Research (here and here) in trained lifters often finds that squats are the most commonly cited injury-causing exercise performed in the gym. More specifically, it seems that of these squatting injuries, the lower back tends to come up as the most frequent site of injury.
Which is simply because the spine is biomechanically the most vulnerable of the joints when squatting.
Now, this doesn’t mean that the squat is a dangerous exercise that you should avoid. Because it’s not. And it’s actually a great strengthening movement for your lower back. But this does mean that you need to pay careful consideration to how you execute the squat.
That's because there are a few common mistakes that people make with it that can contribute to lower back pain.
And injury over time. In this article, I’ll go through exactly what those mistakes are. And how to fix them, so you can avoid injury and build up a stronger, pain-free squat.
A short note before we begin: as the saying goes, prevention is always better than cure. That's why I design every BWS program carefully to ensure that it will not cause unnecessary stress to your spine - which can worsen lower back pain. If you're interested in transforming your physique in the most time-efficient and safe manner:
Click the button below to take my analysis quiz to discover the best program for you:
The first mistake you’re making has to do with something called butt wink. Which is the term used to describe when someone gets close to the bottom of their squat and:
You can see what I mean in the above left photo.
Although there is some controversy behind this, research does seem to indicate that this subtle rounding of the lumbar spine is associated with spinal disc injuries. And can become problematic over time. Especially when it’s done repeatedly with heavy loads as in the weighted squat. So, we ideally want the pelvis to remain neutral as opposed to rounded at the bottom position of the squat.
Now, it's true that some individuals just can’t change the amount of butt wink they experience. This is due to anatomy issues, where the femur only has so much available range of motion. Meaning that deep squats just wouldn’t be best for them.
However, it's crucial to note that most individuals experience this butt wink simply due to mobility issues. With the most common issue being a lack of sufficient ankle mobility.
Both papers found that when the ankle mobility in subjects was put in a restricted condition to simulate poor ankle mobility, there was:
When compared to subjects who were unrestricted in their ankle mobility during the squat.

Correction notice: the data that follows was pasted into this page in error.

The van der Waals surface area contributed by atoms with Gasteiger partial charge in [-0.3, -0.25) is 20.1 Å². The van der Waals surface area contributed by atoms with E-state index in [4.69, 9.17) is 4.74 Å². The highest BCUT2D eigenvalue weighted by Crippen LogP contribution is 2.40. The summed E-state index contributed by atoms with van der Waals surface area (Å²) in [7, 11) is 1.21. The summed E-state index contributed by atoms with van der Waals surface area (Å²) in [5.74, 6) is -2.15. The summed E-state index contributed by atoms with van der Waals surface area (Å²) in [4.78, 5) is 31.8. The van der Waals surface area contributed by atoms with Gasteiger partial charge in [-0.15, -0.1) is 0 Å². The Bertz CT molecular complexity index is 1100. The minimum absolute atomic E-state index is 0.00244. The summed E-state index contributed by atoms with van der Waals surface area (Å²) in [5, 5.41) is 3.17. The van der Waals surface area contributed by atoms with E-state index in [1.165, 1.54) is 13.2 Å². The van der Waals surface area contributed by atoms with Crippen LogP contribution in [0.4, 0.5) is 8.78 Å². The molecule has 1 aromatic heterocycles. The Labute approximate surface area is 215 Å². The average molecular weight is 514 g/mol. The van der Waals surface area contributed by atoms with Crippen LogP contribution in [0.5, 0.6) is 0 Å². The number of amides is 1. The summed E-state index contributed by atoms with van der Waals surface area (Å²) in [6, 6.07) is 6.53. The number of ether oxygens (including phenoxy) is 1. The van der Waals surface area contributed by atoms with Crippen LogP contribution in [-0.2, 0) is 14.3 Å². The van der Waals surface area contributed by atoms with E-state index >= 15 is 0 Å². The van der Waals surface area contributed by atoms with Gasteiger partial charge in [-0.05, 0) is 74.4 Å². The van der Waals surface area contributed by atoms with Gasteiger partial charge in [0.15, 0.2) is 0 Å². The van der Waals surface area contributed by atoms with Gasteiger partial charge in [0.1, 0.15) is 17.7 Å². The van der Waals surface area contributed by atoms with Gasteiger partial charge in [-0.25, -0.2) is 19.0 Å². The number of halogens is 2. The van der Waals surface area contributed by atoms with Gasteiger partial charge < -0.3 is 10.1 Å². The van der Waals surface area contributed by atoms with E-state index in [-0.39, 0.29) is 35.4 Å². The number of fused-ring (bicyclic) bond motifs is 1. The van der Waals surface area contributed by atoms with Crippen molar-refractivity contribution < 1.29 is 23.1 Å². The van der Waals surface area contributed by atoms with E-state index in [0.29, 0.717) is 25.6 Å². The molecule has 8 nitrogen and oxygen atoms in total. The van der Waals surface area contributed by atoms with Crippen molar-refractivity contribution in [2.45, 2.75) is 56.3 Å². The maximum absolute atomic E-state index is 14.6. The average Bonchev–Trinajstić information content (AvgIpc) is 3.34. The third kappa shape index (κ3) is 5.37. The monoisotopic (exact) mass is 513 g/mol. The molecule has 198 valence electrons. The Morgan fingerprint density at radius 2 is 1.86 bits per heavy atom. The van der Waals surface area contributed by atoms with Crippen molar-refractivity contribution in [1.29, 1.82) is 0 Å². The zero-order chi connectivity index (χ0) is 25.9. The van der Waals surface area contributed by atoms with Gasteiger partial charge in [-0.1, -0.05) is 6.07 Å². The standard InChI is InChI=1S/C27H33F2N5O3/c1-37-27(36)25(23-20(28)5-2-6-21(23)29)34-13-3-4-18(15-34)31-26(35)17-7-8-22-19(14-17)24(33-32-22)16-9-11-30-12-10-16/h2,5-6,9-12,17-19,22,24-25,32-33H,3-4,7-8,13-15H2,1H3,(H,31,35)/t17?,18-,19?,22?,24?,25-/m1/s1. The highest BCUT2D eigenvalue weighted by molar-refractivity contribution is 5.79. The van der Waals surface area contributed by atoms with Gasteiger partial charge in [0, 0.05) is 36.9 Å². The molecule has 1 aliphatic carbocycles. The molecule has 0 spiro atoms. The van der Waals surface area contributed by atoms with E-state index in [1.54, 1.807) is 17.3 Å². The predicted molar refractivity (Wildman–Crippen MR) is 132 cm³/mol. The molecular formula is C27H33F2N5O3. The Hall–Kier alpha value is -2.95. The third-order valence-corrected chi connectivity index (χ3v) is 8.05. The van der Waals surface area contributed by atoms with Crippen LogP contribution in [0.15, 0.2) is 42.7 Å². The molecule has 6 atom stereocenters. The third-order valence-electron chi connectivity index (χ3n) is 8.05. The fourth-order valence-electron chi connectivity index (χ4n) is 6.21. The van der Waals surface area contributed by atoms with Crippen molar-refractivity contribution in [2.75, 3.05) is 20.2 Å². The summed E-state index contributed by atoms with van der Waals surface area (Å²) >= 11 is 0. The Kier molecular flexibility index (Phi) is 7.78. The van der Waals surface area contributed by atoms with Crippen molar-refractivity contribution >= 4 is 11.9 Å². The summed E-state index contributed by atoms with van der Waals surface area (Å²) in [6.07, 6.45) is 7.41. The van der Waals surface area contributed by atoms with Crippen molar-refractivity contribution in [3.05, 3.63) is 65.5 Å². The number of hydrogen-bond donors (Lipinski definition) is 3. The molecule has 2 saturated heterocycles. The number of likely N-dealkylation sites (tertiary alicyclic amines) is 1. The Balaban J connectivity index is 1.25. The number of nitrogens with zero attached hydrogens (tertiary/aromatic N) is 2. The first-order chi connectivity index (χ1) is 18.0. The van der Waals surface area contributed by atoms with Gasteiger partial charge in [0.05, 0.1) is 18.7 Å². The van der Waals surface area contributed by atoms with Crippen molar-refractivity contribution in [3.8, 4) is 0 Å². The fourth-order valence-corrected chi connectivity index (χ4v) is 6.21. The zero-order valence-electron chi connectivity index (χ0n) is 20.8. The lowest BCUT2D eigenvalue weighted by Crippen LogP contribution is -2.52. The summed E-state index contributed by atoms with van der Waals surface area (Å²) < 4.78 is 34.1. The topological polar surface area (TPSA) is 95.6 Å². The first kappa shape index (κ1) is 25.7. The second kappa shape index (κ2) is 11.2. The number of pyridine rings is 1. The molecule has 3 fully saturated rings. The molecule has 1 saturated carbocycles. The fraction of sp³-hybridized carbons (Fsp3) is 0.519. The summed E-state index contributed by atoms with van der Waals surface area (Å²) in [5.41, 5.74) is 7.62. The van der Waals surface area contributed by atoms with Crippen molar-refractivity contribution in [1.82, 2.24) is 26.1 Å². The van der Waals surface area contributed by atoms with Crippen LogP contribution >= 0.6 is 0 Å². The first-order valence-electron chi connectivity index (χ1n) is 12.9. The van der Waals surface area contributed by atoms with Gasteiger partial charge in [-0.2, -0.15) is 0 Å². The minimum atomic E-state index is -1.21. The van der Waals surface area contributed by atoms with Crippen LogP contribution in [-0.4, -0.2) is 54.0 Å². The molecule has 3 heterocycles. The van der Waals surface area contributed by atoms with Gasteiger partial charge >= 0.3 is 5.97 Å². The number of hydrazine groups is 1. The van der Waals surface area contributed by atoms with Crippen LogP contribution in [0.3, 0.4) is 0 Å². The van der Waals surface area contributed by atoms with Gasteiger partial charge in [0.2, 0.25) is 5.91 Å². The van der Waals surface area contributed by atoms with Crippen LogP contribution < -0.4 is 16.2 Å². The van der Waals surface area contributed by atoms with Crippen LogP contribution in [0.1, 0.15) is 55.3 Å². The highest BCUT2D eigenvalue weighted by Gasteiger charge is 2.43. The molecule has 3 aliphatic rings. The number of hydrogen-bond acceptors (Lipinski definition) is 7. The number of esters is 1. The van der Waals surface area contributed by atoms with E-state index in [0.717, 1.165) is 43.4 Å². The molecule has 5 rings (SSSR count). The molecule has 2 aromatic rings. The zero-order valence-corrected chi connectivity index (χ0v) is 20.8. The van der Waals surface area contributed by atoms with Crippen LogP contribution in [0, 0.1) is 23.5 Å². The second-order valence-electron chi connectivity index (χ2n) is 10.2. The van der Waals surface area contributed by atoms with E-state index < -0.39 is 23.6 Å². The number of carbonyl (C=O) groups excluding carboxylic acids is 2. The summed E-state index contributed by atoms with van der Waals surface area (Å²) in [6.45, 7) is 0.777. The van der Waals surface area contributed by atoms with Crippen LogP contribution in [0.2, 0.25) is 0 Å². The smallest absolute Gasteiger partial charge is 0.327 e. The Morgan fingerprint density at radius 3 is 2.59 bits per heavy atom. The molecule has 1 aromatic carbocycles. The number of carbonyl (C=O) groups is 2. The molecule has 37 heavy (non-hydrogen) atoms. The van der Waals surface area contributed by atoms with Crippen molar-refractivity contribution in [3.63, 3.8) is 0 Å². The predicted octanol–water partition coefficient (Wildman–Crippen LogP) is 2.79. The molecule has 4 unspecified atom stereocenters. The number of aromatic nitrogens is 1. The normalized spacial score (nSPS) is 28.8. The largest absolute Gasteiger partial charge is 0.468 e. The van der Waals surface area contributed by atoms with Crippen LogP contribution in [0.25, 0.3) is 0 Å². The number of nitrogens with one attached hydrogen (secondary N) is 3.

And we can clearly see why this happens here with Skeletor.
When you have adequate ankle mobility, your knee is able to travel forward more as you descend. And you can reach proper depth without your lower back and pelvis needing to compensate.
On the other hand, if your ankle mobility is restricted, your knee can’t travel forward as much. So in this case, if you wanted to reach proper depth in the squat, you wouldn’t be able to. Because your body would fall backward since your center of gravity has shifted back. To prevent this from happening, what the body does is it will compensate by rounding the back and the pelvis so that you can achieve proper depth without tipping backward. Which is why having tight ankles is often the culprit to this butt wink problem.
I'll be honest. I personally have very tight ankles. And, for example, when I do a barefoot squat without warming up, you can clearly see butt wink occurring. But if I raise my heels up on some plates as I squat, the butt wink completely disappears. Because the lift helps with my ankle mobility. So I’d suggest that you film yourself. And try this little experiment out to see if this is indeed the case for you as well.
And if it is, then what you’ll want to do is simply incorporate daily ankle mobility stretches and before you squat. As that’s been shown to significantly improve ankle mobility restrictions. So exercises like various weighted ankle stretches, wall ankle stretches, and just holding a deep squat are all great daily movements that you should be doing to quickly improve your ankle mobility.
In addition to this, some “quick fixes” are to:
Regardless, until you improve that excessive butt wink in your squat, it would be best to either:
To avoid any potential issues arising over time.
The next crucial mistake you’re making with your squat is very subtle to catch. Yet is a big problem when it comes to lower back stress and pain. So ideally, when you rise out of the bottom of the squat, your chest and hips should rise up at approximately the same rate in one fluid motion. Which enables the bar to travel straight up and down as you squat: